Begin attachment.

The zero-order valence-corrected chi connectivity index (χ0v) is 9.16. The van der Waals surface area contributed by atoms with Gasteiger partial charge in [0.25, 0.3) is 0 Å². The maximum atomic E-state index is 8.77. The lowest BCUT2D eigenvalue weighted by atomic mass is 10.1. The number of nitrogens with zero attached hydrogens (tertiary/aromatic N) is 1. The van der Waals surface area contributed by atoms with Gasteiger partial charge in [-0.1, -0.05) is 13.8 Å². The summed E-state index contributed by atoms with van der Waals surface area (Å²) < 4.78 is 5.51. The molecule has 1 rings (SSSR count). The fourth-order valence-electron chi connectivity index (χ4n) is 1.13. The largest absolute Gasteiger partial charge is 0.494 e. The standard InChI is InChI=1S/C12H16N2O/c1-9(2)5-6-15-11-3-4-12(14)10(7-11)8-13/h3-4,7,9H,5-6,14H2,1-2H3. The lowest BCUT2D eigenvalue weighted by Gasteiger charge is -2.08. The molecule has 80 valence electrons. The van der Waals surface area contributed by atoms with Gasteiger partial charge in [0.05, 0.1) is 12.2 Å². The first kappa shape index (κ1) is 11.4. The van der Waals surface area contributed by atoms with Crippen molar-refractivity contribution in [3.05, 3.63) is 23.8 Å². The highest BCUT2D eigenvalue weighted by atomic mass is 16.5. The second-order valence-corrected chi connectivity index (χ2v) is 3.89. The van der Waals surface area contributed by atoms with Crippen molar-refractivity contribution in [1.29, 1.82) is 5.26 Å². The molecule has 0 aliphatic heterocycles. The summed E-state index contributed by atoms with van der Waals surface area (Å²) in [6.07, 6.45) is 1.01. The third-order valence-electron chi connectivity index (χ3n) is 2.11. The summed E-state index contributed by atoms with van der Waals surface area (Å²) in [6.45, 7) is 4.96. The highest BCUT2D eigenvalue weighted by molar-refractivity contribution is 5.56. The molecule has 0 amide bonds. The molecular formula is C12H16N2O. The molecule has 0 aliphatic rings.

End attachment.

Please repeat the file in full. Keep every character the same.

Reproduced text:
The zero-order valence-corrected chi connectivity index (χ0v) is 9.16. The van der Waals surface area contributed by atoms with Gasteiger partial charge in [0.25, 0.3) is 0 Å². The maximum atomic E-state index is 8.77. The lowest BCUT2D eigenvalue weighted by atomic mass is 10.1. The number of nitrogens with zero attached hydrogens (tertiary/aromatic N) is 1. The van der Waals surface area contributed by atoms with Gasteiger partial charge in [-0.1, -0.05) is 13.8 Å². The summed E-state index contributed by atoms with van der Waals surface area (Å²) < 4.78 is 5.51. The molecule has 1 rings (SSSR count). The fourth-order valence-electron chi connectivity index (χ4n) is 1.13. The largest absolute Gasteiger partial charge is 0.494 e. The standard InChI is InChI=1S/C12H16N2O/c1-9(2)5-6-15-11-3-4-12(14)10(7-11)8-13/h3-4,7,9H,5-6,14H2,1-2H3. The lowest BCUT2D eigenvalue weighted by Gasteiger charge is -2.08. The molecule has 80 valence electrons. The van der Waals surface area contributed by atoms with Gasteiger partial charge in [0.05, 0.1) is 12.2 Å². The first kappa shape index (κ1) is 11.4. The van der Waals surface area contributed by atoms with Crippen molar-refractivity contribution in [3.05, 3.63) is 23.8 Å². The highest BCUT2D eigenvalue weighted by atomic mass is 16.5. The second-order valence-corrected chi connectivity index (χ2v) is 3.89. The van der Waals surface area contributed by atoms with Crippen molar-refractivity contribution in [1.29, 1.82) is 5.26 Å². The molecule has 0 aliphatic heterocycles. The summed E-state index contributed by atoms with van der Waals surface area (Å²) in [6.07, 6.45) is 1.01. The third-order valence-electron chi connectivity index (χ3n) is 2.11. The summed E-state index contributed by atoms with van der Waals surface area (Å²) in [6.45, 7) is 4.96. The highest BCUT2D eigenvalue weighted by molar-refractivity contribution is 5.56. The molecule has 0 amide bonds. The molecular formula is C12H16N2O. The molecule has 0 aliphatic rings.